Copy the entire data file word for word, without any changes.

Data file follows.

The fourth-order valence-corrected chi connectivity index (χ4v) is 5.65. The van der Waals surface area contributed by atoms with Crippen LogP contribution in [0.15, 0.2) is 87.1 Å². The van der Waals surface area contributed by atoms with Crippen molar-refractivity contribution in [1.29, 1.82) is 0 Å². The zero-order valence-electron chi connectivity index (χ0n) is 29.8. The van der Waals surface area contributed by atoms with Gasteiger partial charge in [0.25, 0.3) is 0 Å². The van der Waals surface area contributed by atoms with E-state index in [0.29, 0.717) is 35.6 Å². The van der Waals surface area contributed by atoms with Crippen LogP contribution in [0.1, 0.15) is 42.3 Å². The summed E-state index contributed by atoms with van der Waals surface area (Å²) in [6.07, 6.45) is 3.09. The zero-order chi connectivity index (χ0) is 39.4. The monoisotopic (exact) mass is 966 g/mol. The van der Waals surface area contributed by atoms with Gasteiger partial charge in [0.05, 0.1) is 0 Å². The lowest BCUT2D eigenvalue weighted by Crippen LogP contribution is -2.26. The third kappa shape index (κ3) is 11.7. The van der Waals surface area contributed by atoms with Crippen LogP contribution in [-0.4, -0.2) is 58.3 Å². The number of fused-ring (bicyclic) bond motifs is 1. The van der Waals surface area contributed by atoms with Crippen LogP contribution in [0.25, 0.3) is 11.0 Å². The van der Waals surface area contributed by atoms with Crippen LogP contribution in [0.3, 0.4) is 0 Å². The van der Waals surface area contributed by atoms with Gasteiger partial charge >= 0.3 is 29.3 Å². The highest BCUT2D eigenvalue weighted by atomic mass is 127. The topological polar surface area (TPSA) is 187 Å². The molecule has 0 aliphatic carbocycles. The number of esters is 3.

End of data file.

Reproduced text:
The fourth-order valence-corrected chi connectivity index (χ4v) is 5.65. The van der Waals surface area contributed by atoms with Crippen LogP contribution in [0.15, 0.2) is 87.1 Å². The van der Waals surface area contributed by atoms with Crippen molar-refractivity contribution in [1.29, 1.82) is 0 Å². The zero-order valence-electron chi connectivity index (χ0n) is 29.8. The van der Waals surface area contributed by atoms with Gasteiger partial charge in [0.25, 0.3) is 0 Å². The van der Waals surface area contributed by atoms with E-state index in [0.29, 0.717) is 35.6 Å². The van der Waals surface area contributed by atoms with Crippen LogP contribution in [0.1, 0.15) is 42.3 Å². The summed E-state index contributed by atoms with van der Waals surface area (Å²) in [6.07, 6.45) is 3.09. The zero-order chi connectivity index (χ0) is 39.4. The monoisotopic (exact) mass is 966 g/mol. The van der Waals surface area contributed by atoms with Gasteiger partial charge in [0.05, 0.1) is 0 Å². The lowest BCUT2D eigenvalue weighted by Crippen LogP contribution is -2.26. The third kappa shape index (κ3) is 11.7. The van der Waals surface area contributed by atoms with Crippen LogP contribution in [-0.4, -0.2) is 58.3 Å². The number of fused-ring (bicyclic) bond motifs is 1. The van der Waals surface area contributed by atoms with Crippen LogP contribution in [0.25, 0.3) is 11.0 Å². The van der Waals surface area contributed by atoms with Crippen LogP contribution in [0.3, 0.4) is 0 Å². The van der Waals surface area contributed by atoms with Gasteiger partial charge >= 0.3 is 29.3 Å². The highest BCUT2D eigenvalue weighted by atomic mass is 127. The topological polar surface area (TPSA) is 187 Å². The molecule has 0 aliphatic carbocycles. The number of esters is 3.